We are tax-slaves and little more. The worst of the worst are those who seek and cling to power at all costs. Those costs are sell out to the enfeebled left who believe the Bull S**t politicians are so full of.
Condolences to us all.
Posted by: Yanni | 2007-06-03 1:00:34 PM
. . . but . . . but it's for the children!
Posted by: obc | 2007-06-03 1:01:53 PM
Gerry, I don't suggest that we are worse off than those living under the Chinese regime, but we are headed that way. We are living off of past capital.
Kyoto is the current vehicle to speed up our descent in the vortex of greater slavery.
If you insist on carrying on the fight, then get armed and start organizing. You won't do it at the ballot box.
Posted by: Yanni | 2007-06-03 1:03:56 PM
We might be able to avoid bloodshed if Alberta separates. It would be a more manageable state population wise, so that elections would actually mean something. We might even be able to pass laws at the start to limit politicians to 8 years in office, and institute the recall for those who need to be ousted earlier.
Posted by: obc | 2007-06-03 1:12:33 PM
Posted by: Gerry Atric | 2007-06-03 1:34:34 PM
Please take BC with you. I know there are a lot of whacks here, but there are also a lot of good freedom fighters.
Posted by: Yanni | 2007-06-03 2:15:13 PM
I'd say we should separate without them. Then a year or two down the road we should see what happens. If they ask to join, we should accept them on the condition the NDP is outlawed.
Posted by: obc | 2007-06-03 2:51:56 PM
Its all very well to talk about separation but the problem is more complex than spitting on Canada. Elected members must have the power and the incentive to take power from the unelected bureaucrats and from the party elites. Those elites will always hold sway because they control who gets the financial aid to run for election. One small way to control those who are elected is to use the tool of recall and to pay attention to how your MP votes on each issue.
Posted by: D.M.Leigh | 2007-06-03 8:55:47 PM
To D.M Leigh: Referendum and Recall was ditched by the RED TORIES oops I mean "the new Conservatives."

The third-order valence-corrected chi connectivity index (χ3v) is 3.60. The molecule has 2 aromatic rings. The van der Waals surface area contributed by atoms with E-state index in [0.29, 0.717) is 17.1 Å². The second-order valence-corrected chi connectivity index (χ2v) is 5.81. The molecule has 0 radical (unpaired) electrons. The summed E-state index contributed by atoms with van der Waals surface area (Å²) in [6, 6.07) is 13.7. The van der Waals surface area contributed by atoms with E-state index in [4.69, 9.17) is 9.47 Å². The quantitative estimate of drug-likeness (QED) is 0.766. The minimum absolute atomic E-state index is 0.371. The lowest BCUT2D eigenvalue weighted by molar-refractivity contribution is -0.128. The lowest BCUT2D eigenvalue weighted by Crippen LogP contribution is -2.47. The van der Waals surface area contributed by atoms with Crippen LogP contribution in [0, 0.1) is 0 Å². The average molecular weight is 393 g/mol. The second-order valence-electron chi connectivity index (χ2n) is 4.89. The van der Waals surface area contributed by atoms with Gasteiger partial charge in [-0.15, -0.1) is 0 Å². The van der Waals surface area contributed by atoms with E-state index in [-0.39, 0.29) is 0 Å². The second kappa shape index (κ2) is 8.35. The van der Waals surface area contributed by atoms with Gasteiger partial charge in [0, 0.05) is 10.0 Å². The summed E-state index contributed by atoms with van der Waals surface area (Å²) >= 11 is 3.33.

Posted by: Stephen Gray | 2007-06-03 9:31:36 PM
If moving a bit to the left achieves the desired goal of winning a majority, then it's worth it - so long as it is temporary.
When we have the majority, then we can implement the Secret Agenda (TM).
-Destroying the CBC
-Allowing gay marriage, on condition of sending one partner to Iraq for a 6 month tour.
-burning every copy of Kyoto to create as much global warming as possible, then rejoicing in the 'damaged international reputation'.
-renaming Trudeau Airport to anything other than that despicable tyrant (it's like naming an airport in Spain after Franco!)
-Any other suggestions?
Posted by: Zebulon Pike | 2007-06-03 9:42:33 PM
Buy only cars that have leather seats.
Then, when an enviro-wacko, animal rights activist tsk, tsks you just scowl and say: “Think of how much less methane is being put out in the air because of these leather seats.'
In response as to who I'm venting against, it's the stance of the opposition politicians, who are against the economic engine of Canada, Alberta and its Petrobuck.
If they don't want our oil, we don't want their cars.
Win-win situation for Albertans.
Just tonight, a buddy of mine was mulling buying a top-of-the-line Toyota Tundra Cab Crew 5.7-litre truck.
Costs $37,800 US. In Canada, it'll set you back $56,000.
18 grand in my buddy's pocket or the pocket of some overpaid Canadian autoworker who's whining about how the oil sands is ruining his life?
Hmm. Real tough choice.
Posted by: set you free | 2007-06-04 12:15:55 AM
Everybody should earn the best living they can.
But, when they vote for politicians who rail on negatively about the oil industry, it's time to spend my hard-earned money somewhere else.
Posted by: set you free | 2007-06-04 12:19:48 AM
Did someone mention Joe Clark? We haven't seen or heard of the clown in a very long time, PLEASE, let's hope it stays that way.
Cutting slack for the Conservatives is a much better and safer option than allowing the Lieberals back into power when the stench of corruption and division within the ranks is there for those who are not in denial and have a clue about what the hell's going on in Canadian politics.
Posted by: LizJ | 2007-06-04 5:21:34 AM
Oh, the devil you know guy.
Posted by: tomax7 | 2007-06-04 9:03:47 AM
set you free - Just tonight, a buddy of mine was mulling buying a top-of-the-line Toyota Tundra Cab Crew 5.7-litre truck.
Costs $37,800 US. In Canada, it'll set you back $56,000.
18 grand in my buddy's pocket or the pocket of some overpaid Canadian autoworker who's whining about how the oil sands is ruining his life?
As all Tundra’s are built in Texas and Indiana how is it going into the pocket of a Canadian autoworker?
Posted by: Hawker Hurricane | 2007-06-04 9:40:56 AM
So much the better!
Posted by: set you free | 2007-06-04 9:47:30 AM
One keeps hearing wait until "RED TORIES" oops I mean the "new conservatives" get a majority. Listen, if it acts like a LIBERAL,talks like a Liberal; it's a Red Tory, oops, I mean a "new conservative." This is a Mulroney regime all over again. Political history is repeating itself.The "new conservatives" could not win a majority despite ALL the AdScam corruption. Now they are neck and neck, sometimes slightly ahead of the Liberals in the polls. Only the "true believers" cannot see what is going on. No wonder around 40% of the people don't vote anymore.
Posted by: Stephen Gray | 2007-06-04 12:06:22 PM